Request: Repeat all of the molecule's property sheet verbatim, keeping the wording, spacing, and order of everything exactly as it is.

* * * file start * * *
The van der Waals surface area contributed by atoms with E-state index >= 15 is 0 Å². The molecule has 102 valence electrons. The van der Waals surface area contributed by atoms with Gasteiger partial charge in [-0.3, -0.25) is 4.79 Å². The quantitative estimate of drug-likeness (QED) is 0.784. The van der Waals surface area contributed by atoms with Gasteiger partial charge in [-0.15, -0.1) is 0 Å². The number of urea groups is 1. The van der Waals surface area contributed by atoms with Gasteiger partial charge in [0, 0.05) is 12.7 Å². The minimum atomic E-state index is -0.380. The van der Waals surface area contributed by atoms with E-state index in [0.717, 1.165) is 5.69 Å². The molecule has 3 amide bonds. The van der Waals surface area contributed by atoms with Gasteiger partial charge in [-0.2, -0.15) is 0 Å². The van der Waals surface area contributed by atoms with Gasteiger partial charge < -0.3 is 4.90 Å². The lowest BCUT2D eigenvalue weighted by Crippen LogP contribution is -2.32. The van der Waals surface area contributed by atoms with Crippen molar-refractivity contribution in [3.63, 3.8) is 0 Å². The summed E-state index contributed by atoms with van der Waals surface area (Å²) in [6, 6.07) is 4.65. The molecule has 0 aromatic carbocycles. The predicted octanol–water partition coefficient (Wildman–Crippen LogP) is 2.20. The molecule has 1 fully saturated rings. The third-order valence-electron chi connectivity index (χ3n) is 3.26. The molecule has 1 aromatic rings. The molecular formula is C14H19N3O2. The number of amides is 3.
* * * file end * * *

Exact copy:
The van der Waals surface area contributed by atoms with E-state index >= 15 is 0 Å². The molecule has 102 valence electrons. The van der Waals surface area contributed by atoms with Gasteiger partial charge in [-0.3, -0.25) is 4.79 Å². The quantitative estimate of drug-likeness (QED) is 0.784. The van der Waals surface area contributed by atoms with Gasteiger partial charge in [-0.15, -0.1) is 0 Å². The number of urea groups is 1. The van der Waals surface area contributed by atoms with Gasteiger partial charge in [0, 0.05) is 12.7 Å². The minimum atomic E-state index is -0.380. The van der Waals surface area contributed by atoms with E-state index in [0.717, 1.165) is 5.69 Å². The molecule has 3 amide bonds. The van der Waals surface area contributed by atoms with Gasteiger partial charge in [-0.2, -0.15) is 0 Å². The van der Waals surface area contributed by atoms with Gasteiger partial charge < -0.3 is 4.90 Å². The lowest BCUT2D eigenvalue weighted by Crippen LogP contribution is -2.32. The van der Waals surface area contributed by atoms with Crippen molar-refractivity contribution in [3.63, 3.8) is 0 Å². The summed E-state index contributed by atoms with van der Waals surface area (Å²) in [6, 6.07) is 4.65. The molecule has 0 aromatic carbocycles. The predicted octanol–water partition coefficient (Wildman–Crippen LogP) is 2.20. The molecule has 1 fully saturated rings. The third-order valence-electron chi connectivity index (χ3n) is 3.26. The molecule has 1 aromatic rings. The molecular formula is C14H19N3O2. The number of amides is 3.